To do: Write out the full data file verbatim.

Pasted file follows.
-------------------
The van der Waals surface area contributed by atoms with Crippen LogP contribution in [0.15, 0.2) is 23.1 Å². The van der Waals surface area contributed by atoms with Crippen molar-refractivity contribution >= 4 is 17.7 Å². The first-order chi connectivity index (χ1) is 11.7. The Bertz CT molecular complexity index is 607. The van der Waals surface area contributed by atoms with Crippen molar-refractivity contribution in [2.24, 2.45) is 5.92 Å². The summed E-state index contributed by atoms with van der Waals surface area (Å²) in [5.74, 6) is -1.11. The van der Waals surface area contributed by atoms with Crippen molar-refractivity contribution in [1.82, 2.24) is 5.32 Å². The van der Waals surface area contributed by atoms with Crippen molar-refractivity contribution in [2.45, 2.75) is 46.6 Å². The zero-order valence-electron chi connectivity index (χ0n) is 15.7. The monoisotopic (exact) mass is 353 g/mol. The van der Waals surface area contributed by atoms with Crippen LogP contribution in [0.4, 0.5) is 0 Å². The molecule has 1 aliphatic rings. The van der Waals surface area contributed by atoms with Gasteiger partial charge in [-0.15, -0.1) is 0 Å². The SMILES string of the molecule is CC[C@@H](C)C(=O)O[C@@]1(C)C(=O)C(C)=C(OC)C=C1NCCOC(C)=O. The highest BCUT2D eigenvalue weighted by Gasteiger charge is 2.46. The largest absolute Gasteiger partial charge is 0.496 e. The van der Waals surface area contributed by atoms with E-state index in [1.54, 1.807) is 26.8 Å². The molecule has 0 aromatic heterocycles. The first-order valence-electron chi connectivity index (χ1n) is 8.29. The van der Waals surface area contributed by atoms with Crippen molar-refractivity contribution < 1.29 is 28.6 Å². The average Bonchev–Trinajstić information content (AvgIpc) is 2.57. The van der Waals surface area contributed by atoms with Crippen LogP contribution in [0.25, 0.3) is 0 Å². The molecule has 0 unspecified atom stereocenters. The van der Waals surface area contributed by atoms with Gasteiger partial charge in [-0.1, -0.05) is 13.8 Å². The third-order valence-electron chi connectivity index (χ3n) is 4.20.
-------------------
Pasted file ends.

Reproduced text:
The van der Waals surface area contributed by atoms with Crippen LogP contribution in [0.15, 0.2) is 23.1 Å². The van der Waals surface area contributed by atoms with Crippen molar-refractivity contribution >= 4 is 17.7 Å². The first-order chi connectivity index (χ1) is 11.7. The Bertz CT molecular complexity index is 607. The van der Waals surface area contributed by atoms with Crippen molar-refractivity contribution in [2.24, 2.45) is 5.92 Å². The summed E-state index contributed by atoms with van der Waals surface area (Å²) in [5.74, 6) is -1.11. The van der Waals surface area contributed by atoms with Crippen molar-refractivity contribution in [1.82, 2.24) is 5.32 Å². The van der Waals surface area contributed by atoms with Crippen molar-refractivity contribution in [2.45, 2.75) is 46.6 Å². The zero-order valence-electron chi connectivity index (χ0n) is 15.7. The monoisotopic (exact) mass is 353 g/mol. The van der Waals surface area contributed by atoms with Crippen LogP contribution in [0.4, 0.5) is 0 Å². The molecule has 1 aliphatic rings. The van der Waals surface area contributed by atoms with Gasteiger partial charge in [-0.15, -0.1) is 0 Å². The SMILES string of the molecule is CC[C@@H](C)C(=O)O[C@@]1(C)C(=O)C(C)=C(OC)C=C1NCCOC(C)=O. The highest BCUT2D eigenvalue weighted by Gasteiger charge is 2.46. The largest absolute Gasteiger partial charge is 0.496 e. The van der Waals surface area contributed by atoms with E-state index in [1.54, 1.807) is 26.8 Å². The molecule has 0 aromatic heterocycles. The first-order valence-electron chi connectivity index (χ1n) is 8.29. The van der Waals surface area contributed by atoms with Crippen molar-refractivity contribution < 1.29 is 28.6 Å². The average Bonchev–Trinajstić information content (AvgIpc) is 2.57. The van der Waals surface area contributed by atoms with Crippen LogP contribution in [0.25, 0.3) is 0 Å². The molecule has 0 unspecified atom stereocenters. The van der Waals surface area contributed by atoms with Gasteiger partial charge in [-0.1, -0.05) is 13.8 Å². The third-order valence-electron chi connectivity index (χ3n) is 4.20.